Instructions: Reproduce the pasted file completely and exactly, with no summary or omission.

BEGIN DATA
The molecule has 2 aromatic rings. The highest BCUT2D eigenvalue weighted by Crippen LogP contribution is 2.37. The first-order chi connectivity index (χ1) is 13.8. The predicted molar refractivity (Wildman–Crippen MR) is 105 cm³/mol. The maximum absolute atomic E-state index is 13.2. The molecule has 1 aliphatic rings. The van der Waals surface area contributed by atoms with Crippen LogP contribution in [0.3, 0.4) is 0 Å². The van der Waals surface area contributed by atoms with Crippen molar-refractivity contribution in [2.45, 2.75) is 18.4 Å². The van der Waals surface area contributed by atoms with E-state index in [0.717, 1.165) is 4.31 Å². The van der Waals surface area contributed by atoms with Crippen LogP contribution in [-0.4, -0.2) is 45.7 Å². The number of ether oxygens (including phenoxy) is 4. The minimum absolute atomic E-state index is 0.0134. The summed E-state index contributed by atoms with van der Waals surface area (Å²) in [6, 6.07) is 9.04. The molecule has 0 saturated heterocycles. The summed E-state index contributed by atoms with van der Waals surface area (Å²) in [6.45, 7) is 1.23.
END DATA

The molecule has 2 aromatic rings. The highest BCUT2D eigenvalue weighted by Crippen LogP contribution is 2.37. The first-order chi connectivity index (χ1) is 13.8. The predicted molar refractivity (Wildman–Crippen MR) is 105 cm³/mol. The maximum absolute atomic E-state index is 13.2. The molecule has 1 aliphatic rings. The van der Waals surface area contributed by atoms with Crippen LogP contribution in [0.3, 0.4) is 0 Å². The van der Waals surface area contributed by atoms with Crippen molar-refractivity contribution in [2.45, 2.75) is 18.4 Å². The van der Waals surface area contributed by atoms with E-state index in [0.717, 1.165) is 4.31 Å². The van der Waals surface area contributed by atoms with Crippen LogP contribution in [-0.4, -0.2) is 45.7 Å². The number of ether oxygens (including phenoxy) is 4. The minimum absolute atomic E-state index is 0.0134. The summed E-state index contributed by atoms with van der Waals surface area (Å²) in [6, 6.07) is 9.04. The molecule has 0 saturated heterocycles. The summed E-state index contributed by atoms with van der Waals surface area (Å²) in [6.45, 7) is 1.23.